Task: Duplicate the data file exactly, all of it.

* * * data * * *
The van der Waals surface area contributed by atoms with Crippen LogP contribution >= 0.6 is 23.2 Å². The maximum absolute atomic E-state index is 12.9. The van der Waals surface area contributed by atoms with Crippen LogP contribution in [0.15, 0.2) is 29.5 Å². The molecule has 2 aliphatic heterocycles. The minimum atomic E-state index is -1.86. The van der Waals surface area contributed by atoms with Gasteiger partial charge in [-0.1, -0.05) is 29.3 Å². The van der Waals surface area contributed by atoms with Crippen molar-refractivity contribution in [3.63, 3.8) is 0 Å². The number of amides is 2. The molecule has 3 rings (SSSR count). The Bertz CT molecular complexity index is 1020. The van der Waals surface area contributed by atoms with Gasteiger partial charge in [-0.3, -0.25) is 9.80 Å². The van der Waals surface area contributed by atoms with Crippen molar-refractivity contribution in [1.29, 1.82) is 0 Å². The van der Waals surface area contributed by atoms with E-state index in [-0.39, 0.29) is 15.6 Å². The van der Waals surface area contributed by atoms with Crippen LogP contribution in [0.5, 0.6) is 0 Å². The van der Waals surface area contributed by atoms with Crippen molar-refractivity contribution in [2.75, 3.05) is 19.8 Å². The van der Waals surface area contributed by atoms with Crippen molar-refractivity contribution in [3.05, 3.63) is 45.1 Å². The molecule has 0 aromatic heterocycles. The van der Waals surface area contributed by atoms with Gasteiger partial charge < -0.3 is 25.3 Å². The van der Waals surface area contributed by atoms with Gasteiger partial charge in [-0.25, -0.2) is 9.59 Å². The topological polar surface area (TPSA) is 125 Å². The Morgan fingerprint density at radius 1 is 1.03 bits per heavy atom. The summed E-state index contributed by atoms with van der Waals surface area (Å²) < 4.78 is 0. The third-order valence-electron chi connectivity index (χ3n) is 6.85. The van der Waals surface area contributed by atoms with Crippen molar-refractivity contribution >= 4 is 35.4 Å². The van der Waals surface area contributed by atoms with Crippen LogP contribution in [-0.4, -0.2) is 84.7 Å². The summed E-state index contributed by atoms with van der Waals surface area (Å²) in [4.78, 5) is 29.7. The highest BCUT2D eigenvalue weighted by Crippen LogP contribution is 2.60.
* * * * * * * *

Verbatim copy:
The van der Waals surface area contributed by atoms with Crippen LogP contribution >= 0.6 is 23.2 Å². The maximum absolute atomic E-state index is 12.9. The van der Waals surface area contributed by atoms with Crippen LogP contribution in [0.15, 0.2) is 29.5 Å². The molecule has 2 aliphatic heterocycles. The minimum atomic E-state index is -1.86. The van der Waals surface area contributed by atoms with Gasteiger partial charge in [-0.1, -0.05) is 29.3 Å². The van der Waals surface area contributed by atoms with Crippen molar-refractivity contribution in [3.63, 3.8) is 0 Å². The number of amides is 2. The molecule has 3 rings (SSSR count). The Bertz CT molecular complexity index is 1020. The van der Waals surface area contributed by atoms with Gasteiger partial charge in [-0.3, -0.25) is 9.80 Å². The van der Waals surface area contributed by atoms with Crippen molar-refractivity contribution in [1.29, 1.82) is 0 Å². The van der Waals surface area contributed by atoms with E-state index in [-0.39, 0.29) is 15.6 Å². The van der Waals surface area contributed by atoms with Crippen LogP contribution in [0.5, 0.6) is 0 Å². The van der Waals surface area contributed by atoms with Crippen molar-refractivity contribution in [2.75, 3.05) is 19.8 Å². The van der Waals surface area contributed by atoms with Crippen molar-refractivity contribution in [3.05, 3.63) is 45.1 Å². The molecule has 0 aromatic heterocycles. The van der Waals surface area contributed by atoms with Gasteiger partial charge < -0.3 is 25.3 Å². The van der Waals surface area contributed by atoms with Gasteiger partial charge in [-0.25, -0.2) is 9.59 Å². The topological polar surface area (TPSA) is 125 Å². The Morgan fingerprint density at radius 1 is 1.03 bits per heavy atom. The summed E-state index contributed by atoms with van der Waals surface area (Å²) < 4.78 is 0. The third-order valence-electron chi connectivity index (χ3n) is 6.85. The van der Waals surface area contributed by atoms with Crippen molar-refractivity contribution >= 4 is 35.4 Å². The van der Waals surface area contributed by atoms with Crippen LogP contribution in [-0.4, -0.2) is 84.7 Å². The summed E-state index contributed by atoms with van der Waals surface area (Å²) in [4.78, 5) is 29.7. The highest BCUT2D eigenvalue weighted by Crippen LogP contribution is 2.60.